A question that often arises is why the maritime industry is slower to digitally transform when compared to other transportation industries?  Although there are several factors involved, the answer is boiled down to a few main points. Shipping is far less visible, operating beyond the horizon by a dwindling number of experienced mariners.  Compared to the everyday person now taking an Uber – which uses transportation management systems (TMS) prolific with mobile devices – shipping’s highlighted importance is perhaps overlooked by the disproportionate amount of software engineers who are addressing the likes of self-driving cars.  There also exists a widening gap, culture clash, and troubled communications between traditional maritime executives and the younger tech industry.  Talent acquisition is a problem for most legacy industries.  Further, the explosion in fleet size growth over the past decade has reduced margins, and subsequently budgets, for owner/operators to invest in optimization.

However, with the convergence of technologies such as artificial intelligence (AI), IoT, machine learning, computer vision, and significant data innovations, along with associated skillsets now permeating outside of Silicon Valley, the logistics industry is primed for transformation.  According to Transparency Market Research Report, digital transformation spending in the worldwide logistics market is anticipating to reach US$ 94,972.3 Million by 2026, at a 10.7% CAGR during the forecast period (2018 – 2026). 

Logistics companies willing to invest in digital transformation that increases efficiency, optimization, speed, and timing of services will witness a surge in customer satisfaction, loyalty, and revenue.  Major airlines such as Lufthansa and Emirates have already adopted a standardized electronic Air Waybill (e-AWB) which follows cargo from shipper to delivery.  This espoused tech hugely improves efficiencies in tracking, data processing, transparency, and security, while reducing costs and delays.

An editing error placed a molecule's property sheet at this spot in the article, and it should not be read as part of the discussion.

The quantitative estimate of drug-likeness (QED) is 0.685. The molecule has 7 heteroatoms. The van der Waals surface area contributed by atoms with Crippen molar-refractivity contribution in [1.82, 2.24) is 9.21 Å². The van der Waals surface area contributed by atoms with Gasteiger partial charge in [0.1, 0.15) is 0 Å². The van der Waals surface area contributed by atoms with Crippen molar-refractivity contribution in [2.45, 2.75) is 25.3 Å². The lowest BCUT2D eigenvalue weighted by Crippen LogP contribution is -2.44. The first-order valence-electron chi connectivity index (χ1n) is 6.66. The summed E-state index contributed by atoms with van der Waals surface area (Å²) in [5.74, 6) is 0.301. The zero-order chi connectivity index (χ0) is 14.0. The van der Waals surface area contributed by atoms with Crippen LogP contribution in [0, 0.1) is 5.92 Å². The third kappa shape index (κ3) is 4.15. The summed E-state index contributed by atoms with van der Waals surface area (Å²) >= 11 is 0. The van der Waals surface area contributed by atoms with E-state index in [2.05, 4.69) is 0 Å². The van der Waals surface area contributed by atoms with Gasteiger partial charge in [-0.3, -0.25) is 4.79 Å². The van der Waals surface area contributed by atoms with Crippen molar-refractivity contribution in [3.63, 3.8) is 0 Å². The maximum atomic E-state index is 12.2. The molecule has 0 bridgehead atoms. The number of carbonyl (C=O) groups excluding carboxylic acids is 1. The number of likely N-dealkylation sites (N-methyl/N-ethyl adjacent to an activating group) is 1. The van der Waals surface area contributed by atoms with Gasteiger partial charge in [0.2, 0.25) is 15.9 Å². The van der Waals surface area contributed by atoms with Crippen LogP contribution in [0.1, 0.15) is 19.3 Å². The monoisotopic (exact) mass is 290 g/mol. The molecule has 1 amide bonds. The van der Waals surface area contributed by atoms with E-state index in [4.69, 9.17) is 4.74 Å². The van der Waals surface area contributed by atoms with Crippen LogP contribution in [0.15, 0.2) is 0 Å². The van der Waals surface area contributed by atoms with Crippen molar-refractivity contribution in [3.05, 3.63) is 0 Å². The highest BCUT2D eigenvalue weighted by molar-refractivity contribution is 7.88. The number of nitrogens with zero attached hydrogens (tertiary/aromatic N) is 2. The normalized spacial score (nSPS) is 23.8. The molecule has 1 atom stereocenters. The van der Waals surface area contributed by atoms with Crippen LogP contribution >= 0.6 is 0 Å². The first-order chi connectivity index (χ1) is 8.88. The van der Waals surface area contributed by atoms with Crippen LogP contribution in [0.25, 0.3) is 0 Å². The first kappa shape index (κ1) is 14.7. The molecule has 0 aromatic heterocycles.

Vessel Inventory Management

Spare parts are the low-hanging fruit for fleet optimization. Automated inventory management and tracking solution for spare parts improve the procurement process by reducing costs for buyers and suppliers through seamless integration with existing enterprise resource planning (ERP) systems. The main thrust is to improve inventory data accuracy and sharing between shipping buyers, spare parts suppliers, and onboard engineers using these parts.


How SparesCNX Works –

The definition of insanity is repeating the same process and expecting different results.  The first step in fixing a problem is recognizing it.  For those familiar with Safety Management Systems (SMS), per International Standards Organization (ISO), an organization cannot manage what they do not measure.  To begin, SparesCNX conducts two distinct phases, installation, and transformation. 

During a port call, the installation of a microserver and RFID devices are connected.  Afterwards, a granular audit of the onboard spare parts inventory is performed by SparesCNX Transformation Engineers to identify and tag parts with RFID and labels. The onboard team overhaul’s the vessel’s existing inventory management system with a granular headcount of spares and then organizing the footprint according to the vessel’s class, which will then be harmonized across an entire fleet.  Inventory shrinkage is immediately addressed during the implementation phase, with clients typically realizing immediate increases in the bottom line by finding more resources than they knew they had.


SparesCNX ties together different user-friendly technologies such as PROPELLER portals for ship, shore, and suppliers.  Derek Tang, Head of Engineering at SparesCNX helps explain how their system provides, “Proprietary data analytics, RFID, lifecycle tracking, cloud deployment, and smart contracts that provide end-to-end transparency, and predictive forecasting across the spare parts supply chain.”